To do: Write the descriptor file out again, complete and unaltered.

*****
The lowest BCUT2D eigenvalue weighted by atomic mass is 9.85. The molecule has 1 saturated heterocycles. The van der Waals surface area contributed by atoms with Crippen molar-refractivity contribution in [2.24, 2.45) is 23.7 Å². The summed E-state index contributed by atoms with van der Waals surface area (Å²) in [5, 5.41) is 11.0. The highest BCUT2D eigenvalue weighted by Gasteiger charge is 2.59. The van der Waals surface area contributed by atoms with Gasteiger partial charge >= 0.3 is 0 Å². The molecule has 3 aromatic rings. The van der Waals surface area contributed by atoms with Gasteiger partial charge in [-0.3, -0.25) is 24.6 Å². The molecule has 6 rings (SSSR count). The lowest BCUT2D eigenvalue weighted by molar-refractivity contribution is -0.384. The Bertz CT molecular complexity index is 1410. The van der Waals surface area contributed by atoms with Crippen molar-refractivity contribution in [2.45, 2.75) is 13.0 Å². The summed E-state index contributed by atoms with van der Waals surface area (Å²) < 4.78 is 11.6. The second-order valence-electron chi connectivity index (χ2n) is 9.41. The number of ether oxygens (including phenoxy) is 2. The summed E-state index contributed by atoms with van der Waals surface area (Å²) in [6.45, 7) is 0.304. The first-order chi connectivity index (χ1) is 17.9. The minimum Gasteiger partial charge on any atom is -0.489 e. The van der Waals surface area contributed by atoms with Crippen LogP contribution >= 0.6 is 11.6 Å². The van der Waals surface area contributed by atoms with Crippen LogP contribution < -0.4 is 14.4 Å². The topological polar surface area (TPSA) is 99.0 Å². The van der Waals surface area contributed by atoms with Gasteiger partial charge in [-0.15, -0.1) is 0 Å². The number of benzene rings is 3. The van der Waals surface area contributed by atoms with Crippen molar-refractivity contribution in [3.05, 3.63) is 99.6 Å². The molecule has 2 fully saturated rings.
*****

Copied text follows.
The lowest BCUT2D eigenvalue weighted by atomic mass is 9.85. The molecule has 1 saturated heterocycles. The van der Waals surface area contributed by atoms with Crippen molar-refractivity contribution in [2.24, 2.45) is 23.7 Å². The summed E-state index contributed by atoms with van der Waals surface area (Å²) in [5, 5.41) is 11.0. The highest BCUT2D eigenvalue weighted by Gasteiger charge is 2.59. The van der Waals surface area contributed by atoms with Gasteiger partial charge >= 0.3 is 0 Å². The molecule has 3 aromatic rings. The van der Waals surface area contributed by atoms with Gasteiger partial charge in [-0.3, -0.25) is 24.6 Å². The molecule has 6 rings (SSSR count). The lowest BCUT2D eigenvalue weighted by molar-refractivity contribution is -0.384. The Bertz CT molecular complexity index is 1410. The van der Waals surface area contributed by atoms with Crippen molar-refractivity contribution in [2.45, 2.75) is 13.0 Å². The summed E-state index contributed by atoms with van der Waals surface area (Å²) < 4.78 is 11.6. The second-order valence-electron chi connectivity index (χ2n) is 9.41. The number of ether oxygens (including phenoxy) is 2. The summed E-state index contributed by atoms with van der Waals surface area (Å²) in [6.45, 7) is 0.304. The first-order chi connectivity index (χ1) is 17.9. The minimum Gasteiger partial charge on any atom is -0.489 e. The van der Waals surface area contributed by atoms with Crippen LogP contribution >= 0.6 is 11.6 Å². The van der Waals surface area contributed by atoms with Crippen LogP contribution < -0.4 is 14.4 Å². The topological polar surface area (TPSA) is 99.0 Å². The van der Waals surface area contributed by atoms with Gasteiger partial charge in [-0.15, -0.1) is 0 Å². The number of benzene rings is 3. The van der Waals surface area contributed by atoms with Crippen molar-refractivity contribution in [3.05, 3.63) is 99.6 Å². The molecule has 2 fully saturated rings.